It’s early morning and you just made a cup of coffee. You start up your favorite browser to check the daily news, when all of a sudden, you see various uncommon and odd-looking icons in your browser.
The changes happened without you performing an action or installing any software, yet it’s installed on your browser nonetheless.
Has this ever happened to you?
Then you’ve probably fallen victim to browser hijacking.
Don’t worry too much – most browser hijacking is relatively easy to get rid of, and it’s easy to restore your browser to a clean version.
Let’s kick off by looking at what browser hijacking exactly is.
What Is Browser Hijacking?
The definition of “Browser Hijacking” is “a form of unwanted software that modifies a web browser’s settings without a user’s permission.”
Browser hijacking software can do things with your browser that you didn’t intend to do yourself.
For example, when your browser is hijacked, you might find that your previous default homepage has changed, or the search engine isn’t Google anymore but a different search engine instead.
Another common sign of browser hijacking is unwanted ads displayed in your browser or in popup windows. Such ads can also redirect you to a hijacker page.
The purpose of these ads or to redirect someone to a certain page is to increase traffic on the site. The point is to get as many people to click the ads as possible, because the hackers are paid by the number of clicks on ads.
That means that whenever the hijacker generates more traffic to a website, the higher the advertising profit will be.
In extreme cases, browser hijacking can lead to serious problems. It’s possible for browser hijackers to manipulate your browser into downloading malicious software.
Your browser could automatically download (sometimes without you knowing) spyware, ransomware or other types of malware that can seriously harm your device.
Alternatively, browser hijackers might be after your banking information or credit card details. By installing a keylogger onto your device via a hijacked browser, hackers could potentially see everything you type on your device.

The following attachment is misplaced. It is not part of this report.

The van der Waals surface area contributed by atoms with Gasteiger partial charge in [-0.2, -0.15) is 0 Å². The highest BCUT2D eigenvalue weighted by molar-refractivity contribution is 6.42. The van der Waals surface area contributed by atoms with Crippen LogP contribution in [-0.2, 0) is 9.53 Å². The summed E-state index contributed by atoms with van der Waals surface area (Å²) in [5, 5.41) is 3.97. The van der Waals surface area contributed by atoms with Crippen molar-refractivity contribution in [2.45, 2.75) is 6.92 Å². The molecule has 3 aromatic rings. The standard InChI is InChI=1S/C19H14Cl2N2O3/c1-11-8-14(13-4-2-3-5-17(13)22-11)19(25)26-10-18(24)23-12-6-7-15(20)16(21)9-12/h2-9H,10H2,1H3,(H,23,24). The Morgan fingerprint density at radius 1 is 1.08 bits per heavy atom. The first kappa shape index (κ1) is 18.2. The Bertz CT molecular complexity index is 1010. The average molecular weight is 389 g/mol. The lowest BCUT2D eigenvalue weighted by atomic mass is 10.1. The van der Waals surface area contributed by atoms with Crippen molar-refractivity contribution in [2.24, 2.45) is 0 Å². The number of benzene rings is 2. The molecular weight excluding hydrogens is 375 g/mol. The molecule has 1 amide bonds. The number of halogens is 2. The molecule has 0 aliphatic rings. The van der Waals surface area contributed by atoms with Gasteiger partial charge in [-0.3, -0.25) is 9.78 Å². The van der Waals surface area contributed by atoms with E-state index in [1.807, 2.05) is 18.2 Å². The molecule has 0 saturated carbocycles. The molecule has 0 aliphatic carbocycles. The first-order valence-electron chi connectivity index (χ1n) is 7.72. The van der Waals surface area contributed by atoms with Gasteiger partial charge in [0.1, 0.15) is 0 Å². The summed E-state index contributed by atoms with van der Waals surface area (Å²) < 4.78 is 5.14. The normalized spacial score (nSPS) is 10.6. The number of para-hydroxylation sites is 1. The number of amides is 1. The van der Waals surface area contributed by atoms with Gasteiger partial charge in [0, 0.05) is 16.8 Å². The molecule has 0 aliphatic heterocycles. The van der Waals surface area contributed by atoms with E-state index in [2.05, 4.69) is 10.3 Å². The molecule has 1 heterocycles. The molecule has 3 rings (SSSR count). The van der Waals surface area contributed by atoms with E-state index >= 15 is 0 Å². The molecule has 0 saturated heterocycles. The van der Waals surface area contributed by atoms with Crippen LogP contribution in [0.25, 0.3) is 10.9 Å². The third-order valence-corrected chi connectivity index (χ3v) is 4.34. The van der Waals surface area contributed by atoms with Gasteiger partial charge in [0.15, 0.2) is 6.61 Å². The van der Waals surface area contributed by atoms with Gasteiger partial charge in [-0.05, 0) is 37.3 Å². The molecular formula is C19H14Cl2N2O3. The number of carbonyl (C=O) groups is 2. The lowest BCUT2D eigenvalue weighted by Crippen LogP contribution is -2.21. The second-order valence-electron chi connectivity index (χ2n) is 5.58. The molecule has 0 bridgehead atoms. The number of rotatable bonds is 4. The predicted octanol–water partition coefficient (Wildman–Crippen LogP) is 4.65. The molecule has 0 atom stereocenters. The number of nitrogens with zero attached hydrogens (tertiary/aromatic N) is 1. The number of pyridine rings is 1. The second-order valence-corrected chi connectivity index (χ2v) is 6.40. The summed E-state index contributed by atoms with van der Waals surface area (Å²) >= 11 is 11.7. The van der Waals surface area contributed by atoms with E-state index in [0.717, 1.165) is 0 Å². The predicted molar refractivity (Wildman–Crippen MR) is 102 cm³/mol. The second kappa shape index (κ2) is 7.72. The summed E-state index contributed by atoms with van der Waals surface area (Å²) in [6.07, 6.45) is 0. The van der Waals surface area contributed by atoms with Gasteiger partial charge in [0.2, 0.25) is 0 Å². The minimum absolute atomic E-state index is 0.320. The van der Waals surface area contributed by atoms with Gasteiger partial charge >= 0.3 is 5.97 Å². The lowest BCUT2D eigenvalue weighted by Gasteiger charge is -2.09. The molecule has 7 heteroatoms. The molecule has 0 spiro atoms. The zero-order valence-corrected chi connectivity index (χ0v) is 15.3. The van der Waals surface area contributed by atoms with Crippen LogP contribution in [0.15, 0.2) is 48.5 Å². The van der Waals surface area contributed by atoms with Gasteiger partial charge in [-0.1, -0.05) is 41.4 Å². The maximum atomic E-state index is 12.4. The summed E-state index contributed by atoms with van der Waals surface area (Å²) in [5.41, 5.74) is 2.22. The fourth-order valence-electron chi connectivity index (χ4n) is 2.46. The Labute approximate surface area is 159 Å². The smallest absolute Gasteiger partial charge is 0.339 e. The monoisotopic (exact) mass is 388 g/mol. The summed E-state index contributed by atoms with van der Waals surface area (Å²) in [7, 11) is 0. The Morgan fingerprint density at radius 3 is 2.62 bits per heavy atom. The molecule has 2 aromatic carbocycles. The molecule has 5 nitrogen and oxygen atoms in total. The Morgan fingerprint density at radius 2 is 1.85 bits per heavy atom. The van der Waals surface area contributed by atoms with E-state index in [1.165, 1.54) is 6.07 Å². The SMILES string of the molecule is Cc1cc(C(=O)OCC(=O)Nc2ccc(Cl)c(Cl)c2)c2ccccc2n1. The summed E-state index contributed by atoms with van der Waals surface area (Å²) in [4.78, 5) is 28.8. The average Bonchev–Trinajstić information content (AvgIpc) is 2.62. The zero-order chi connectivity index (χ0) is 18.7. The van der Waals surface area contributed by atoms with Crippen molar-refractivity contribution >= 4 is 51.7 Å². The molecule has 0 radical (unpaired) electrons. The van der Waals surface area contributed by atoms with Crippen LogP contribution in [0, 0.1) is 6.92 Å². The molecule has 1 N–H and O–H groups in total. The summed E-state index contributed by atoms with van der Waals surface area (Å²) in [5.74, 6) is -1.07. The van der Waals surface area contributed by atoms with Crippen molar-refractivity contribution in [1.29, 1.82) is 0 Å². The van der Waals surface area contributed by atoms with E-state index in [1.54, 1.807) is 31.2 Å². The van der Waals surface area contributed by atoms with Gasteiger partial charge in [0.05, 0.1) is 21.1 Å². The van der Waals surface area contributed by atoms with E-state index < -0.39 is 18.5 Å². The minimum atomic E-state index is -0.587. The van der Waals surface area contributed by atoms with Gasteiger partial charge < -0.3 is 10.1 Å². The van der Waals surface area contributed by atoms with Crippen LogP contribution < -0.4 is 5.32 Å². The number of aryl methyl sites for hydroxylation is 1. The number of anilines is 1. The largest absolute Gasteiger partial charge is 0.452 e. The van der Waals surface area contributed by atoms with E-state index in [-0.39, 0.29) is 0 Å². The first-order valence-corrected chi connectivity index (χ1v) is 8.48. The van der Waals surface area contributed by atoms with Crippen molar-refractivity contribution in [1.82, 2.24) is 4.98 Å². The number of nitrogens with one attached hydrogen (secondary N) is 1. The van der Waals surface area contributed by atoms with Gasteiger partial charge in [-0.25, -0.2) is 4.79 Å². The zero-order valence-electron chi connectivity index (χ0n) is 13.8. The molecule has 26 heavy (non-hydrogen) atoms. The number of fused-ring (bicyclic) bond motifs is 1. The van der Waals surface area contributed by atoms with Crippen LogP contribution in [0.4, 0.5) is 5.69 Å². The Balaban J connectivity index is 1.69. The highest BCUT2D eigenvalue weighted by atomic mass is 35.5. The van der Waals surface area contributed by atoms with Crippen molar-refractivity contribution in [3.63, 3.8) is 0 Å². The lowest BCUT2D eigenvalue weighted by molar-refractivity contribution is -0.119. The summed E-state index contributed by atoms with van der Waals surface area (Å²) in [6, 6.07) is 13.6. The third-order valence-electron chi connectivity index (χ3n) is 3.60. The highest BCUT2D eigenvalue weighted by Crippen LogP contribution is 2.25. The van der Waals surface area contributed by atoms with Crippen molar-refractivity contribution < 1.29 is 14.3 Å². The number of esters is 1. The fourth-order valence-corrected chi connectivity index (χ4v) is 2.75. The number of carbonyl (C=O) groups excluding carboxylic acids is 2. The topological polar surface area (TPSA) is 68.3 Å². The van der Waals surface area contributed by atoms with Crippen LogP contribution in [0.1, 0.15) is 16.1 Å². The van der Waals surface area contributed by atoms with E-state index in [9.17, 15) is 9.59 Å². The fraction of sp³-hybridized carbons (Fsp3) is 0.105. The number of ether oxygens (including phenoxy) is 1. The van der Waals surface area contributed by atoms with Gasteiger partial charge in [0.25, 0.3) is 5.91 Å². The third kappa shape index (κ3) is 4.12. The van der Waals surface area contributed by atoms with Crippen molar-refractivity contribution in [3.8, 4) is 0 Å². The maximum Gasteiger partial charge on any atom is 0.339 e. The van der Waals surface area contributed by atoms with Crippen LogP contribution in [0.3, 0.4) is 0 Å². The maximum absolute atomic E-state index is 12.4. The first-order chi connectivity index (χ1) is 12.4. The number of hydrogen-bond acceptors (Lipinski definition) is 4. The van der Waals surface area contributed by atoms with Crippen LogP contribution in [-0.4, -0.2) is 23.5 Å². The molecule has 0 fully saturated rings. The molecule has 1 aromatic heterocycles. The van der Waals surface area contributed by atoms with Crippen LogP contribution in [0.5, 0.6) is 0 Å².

The hacker could then sell the stolen data or your personal information to third parties for either marketing purposes or identity theft, for example.
The malware often spreads via infected systems, which depends on the availability of other systems within its reach. Due to vast increase of internet usage over the past decade, it’s become much more lucrative for hackers to do something with browser hijacking.
Browsers are used on a daily base to surf on the internet and are used on various different computer operating systems, such as Windows and macOS X, but also mobile devices like Android and iOS.
That means that hackers only need to design a malicious software tool once in order to target browsers. The infected browsers spread the malware to other browsers across the web automatically.
The image below is an example of an infected browser, as you can tell by the many different browser extensions installed. On top on that, the lower section of the browser window is filled with annoying ads.
I’ll address the downside of this many browser extensions in the next section.
Browser Hijacking: The Symptoms
There are various signs that could mean that your browser is hijacked. Here are the most obvious signs of a hijacked browser:
- Automatic redirection to unintended websites
- (Annoying) popup windows that contain advertisements
- Significantly slow-loading pages
- hashtagA lot of weird and uncommon toolbars installed onto your web browser (which you didn’t install yourself)
There are a number of well-known toolbars, search bars and other types of software that generally belong to a hijacked browser.
Here’s a list of a few well-known examples:
- Conduit Toolbar
- Coupon Saver
- hashtagBabylon Toolbar
- hashtagAsk Toolbar
Enigma Software created a list of malicious toolbars and other harmful browser software. At the time of this writing, the list counts 141 malicious toolbars.
Also, Wikipedia published an extensive list of browser hijacking software, harmful search engines, websites and other types of malicious browser tools.
Browser Hijacking Methods & How to Prevent It
As for most malware, it doesn’t simply appear on your laptop or mobile phone. It requires a user action to activate, download or install malware. It’s no different with browser hijacking.
Hackers come up with new methods to trick people into performing an action and installing something onto their browser.
I’ve listed a number of common methods below that are used by hackers to install malware on browsers.